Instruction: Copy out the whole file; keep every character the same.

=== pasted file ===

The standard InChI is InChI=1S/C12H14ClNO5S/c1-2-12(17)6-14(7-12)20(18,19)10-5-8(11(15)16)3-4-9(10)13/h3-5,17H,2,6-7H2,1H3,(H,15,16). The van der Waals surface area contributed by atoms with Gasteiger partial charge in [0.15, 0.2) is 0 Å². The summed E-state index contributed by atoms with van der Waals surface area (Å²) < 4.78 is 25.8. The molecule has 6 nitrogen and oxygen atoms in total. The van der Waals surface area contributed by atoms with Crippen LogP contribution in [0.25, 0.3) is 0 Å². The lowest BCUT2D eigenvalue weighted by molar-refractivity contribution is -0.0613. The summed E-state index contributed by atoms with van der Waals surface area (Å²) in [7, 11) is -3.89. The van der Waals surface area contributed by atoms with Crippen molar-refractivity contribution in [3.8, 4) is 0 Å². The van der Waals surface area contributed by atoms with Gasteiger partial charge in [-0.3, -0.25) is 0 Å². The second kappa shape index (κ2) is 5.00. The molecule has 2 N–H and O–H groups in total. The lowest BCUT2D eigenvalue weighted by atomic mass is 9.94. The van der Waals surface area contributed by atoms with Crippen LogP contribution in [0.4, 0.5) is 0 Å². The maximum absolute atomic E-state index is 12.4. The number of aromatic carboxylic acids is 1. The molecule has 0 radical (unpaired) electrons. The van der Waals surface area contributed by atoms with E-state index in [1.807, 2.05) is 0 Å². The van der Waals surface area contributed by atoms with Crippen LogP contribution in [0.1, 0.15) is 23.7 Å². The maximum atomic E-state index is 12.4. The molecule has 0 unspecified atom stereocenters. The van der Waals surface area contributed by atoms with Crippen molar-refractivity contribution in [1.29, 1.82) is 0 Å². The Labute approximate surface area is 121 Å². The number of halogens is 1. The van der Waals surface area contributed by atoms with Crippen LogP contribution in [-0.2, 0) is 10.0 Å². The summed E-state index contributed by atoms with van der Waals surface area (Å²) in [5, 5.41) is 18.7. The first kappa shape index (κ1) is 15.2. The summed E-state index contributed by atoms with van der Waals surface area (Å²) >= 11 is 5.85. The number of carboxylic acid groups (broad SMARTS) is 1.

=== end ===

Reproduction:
The standard InChI is InChI=1S/C12H14ClNO5S/c1-2-12(17)6-14(7-12)20(18,19)10-5-8(11(15)16)3-4-9(10)13/h3-5,17H,2,6-7H2,1H3,(H,15,16). The van der Waals surface area contributed by atoms with Gasteiger partial charge in [0.15, 0.2) is 0 Å². The summed E-state index contributed by atoms with van der Waals surface area (Å²) < 4.78 is 25.8. The molecule has 6 nitrogen and oxygen atoms in total. The van der Waals surface area contributed by atoms with Crippen LogP contribution in [0.25, 0.3) is 0 Å². The lowest BCUT2D eigenvalue weighted by molar-refractivity contribution is -0.0613. The summed E-state index contributed by atoms with van der Waals surface area (Å²) in [7, 11) is -3.89. The van der Waals surface area contributed by atoms with Crippen molar-refractivity contribution in [3.8, 4) is 0 Å². The van der Waals surface area contributed by atoms with Gasteiger partial charge in [-0.3, -0.25) is 0 Å². The second kappa shape index (κ2) is 5.00. The molecule has 2 N–H and O–H groups in total. The lowest BCUT2D eigenvalue weighted by atomic mass is 9.94. The van der Waals surface area contributed by atoms with Crippen LogP contribution in [0.4, 0.5) is 0 Å². The maximum absolute atomic E-state index is 12.4. The number of aromatic carboxylic acids is 1. The molecule has 0 radical (unpaired) electrons. The van der Waals surface area contributed by atoms with E-state index in [1.807, 2.05) is 0 Å². The van der Waals surface area contributed by atoms with Crippen LogP contribution in [0.1, 0.15) is 23.7 Å². The maximum atomic E-state index is 12.4. The molecule has 0 unspecified atom stereocenters. The van der Waals surface area contributed by atoms with Crippen molar-refractivity contribution in [1.29, 1.82) is 0 Å². The Labute approximate surface area is 121 Å². The number of halogens is 1. The van der Waals surface area contributed by atoms with Crippen LogP contribution in [-0.2, 0) is 10.0 Å². The summed E-state index contributed by atoms with van der Waals surface area (Å²) in [5, 5.41) is 18.7. The first kappa shape index (κ1) is 15.2. The summed E-state index contributed by atoms with van der Waals surface area (Å²) >= 11 is 5.85. The number of carboxylic acid groups (broad SMARTS) is 1.